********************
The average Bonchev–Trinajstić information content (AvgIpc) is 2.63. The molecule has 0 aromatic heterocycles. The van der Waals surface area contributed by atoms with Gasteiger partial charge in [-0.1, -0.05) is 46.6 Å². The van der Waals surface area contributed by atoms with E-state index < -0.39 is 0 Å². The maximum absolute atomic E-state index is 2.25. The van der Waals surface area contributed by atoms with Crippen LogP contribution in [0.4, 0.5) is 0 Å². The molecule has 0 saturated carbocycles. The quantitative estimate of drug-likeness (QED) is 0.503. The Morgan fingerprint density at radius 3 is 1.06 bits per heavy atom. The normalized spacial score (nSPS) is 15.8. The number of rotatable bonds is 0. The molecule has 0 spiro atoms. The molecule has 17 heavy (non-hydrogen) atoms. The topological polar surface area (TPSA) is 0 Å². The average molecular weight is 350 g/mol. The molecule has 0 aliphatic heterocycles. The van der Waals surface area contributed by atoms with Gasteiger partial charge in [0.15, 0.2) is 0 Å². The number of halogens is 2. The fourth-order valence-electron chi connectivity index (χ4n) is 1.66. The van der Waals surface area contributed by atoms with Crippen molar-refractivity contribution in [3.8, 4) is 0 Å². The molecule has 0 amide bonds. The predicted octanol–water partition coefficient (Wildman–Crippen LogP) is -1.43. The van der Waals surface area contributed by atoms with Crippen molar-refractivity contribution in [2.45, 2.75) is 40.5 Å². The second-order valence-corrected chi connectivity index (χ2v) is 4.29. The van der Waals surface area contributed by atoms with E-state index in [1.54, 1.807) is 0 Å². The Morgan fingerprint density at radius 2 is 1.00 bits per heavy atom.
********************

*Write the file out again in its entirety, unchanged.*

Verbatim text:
The average Bonchev–Trinajstić information content (AvgIpc) is 2.63. The molecule has 0 aromatic heterocycles. The van der Waals surface area contributed by atoms with Gasteiger partial charge in [-0.1, -0.05) is 46.6 Å². The van der Waals surface area contributed by atoms with E-state index < -0.39 is 0 Å². The maximum absolute atomic E-state index is 2.25. The van der Waals surface area contributed by atoms with Crippen LogP contribution in [0.4, 0.5) is 0 Å². The molecule has 0 saturated carbocycles. The quantitative estimate of drug-likeness (QED) is 0.503. The Morgan fingerprint density at radius 3 is 1.06 bits per heavy atom. The normalized spacial score (nSPS) is 15.8. The number of rotatable bonds is 0. The molecule has 0 spiro atoms. The molecule has 17 heavy (non-hydrogen) atoms. The topological polar surface area (TPSA) is 0 Å². The average molecular weight is 350 g/mol. The molecule has 0 aliphatic heterocycles. The van der Waals surface area contributed by atoms with Gasteiger partial charge in [0.15, 0.2) is 0 Å². The number of halogens is 2. The fourth-order valence-electron chi connectivity index (χ4n) is 1.66. The van der Waals surface area contributed by atoms with Crippen molar-refractivity contribution in [3.8, 4) is 0 Å². The molecule has 0 amide bonds. The predicted octanol–water partition coefficient (Wildman–Crippen LogP) is -1.43. The van der Waals surface area contributed by atoms with Crippen molar-refractivity contribution in [2.45, 2.75) is 40.5 Å². The second-order valence-corrected chi connectivity index (χ2v) is 4.29. The van der Waals surface area contributed by atoms with E-state index in [1.54, 1.807) is 0 Å². The Morgan fingerprint density at radius 2 is 1.00 bits per heavy atom.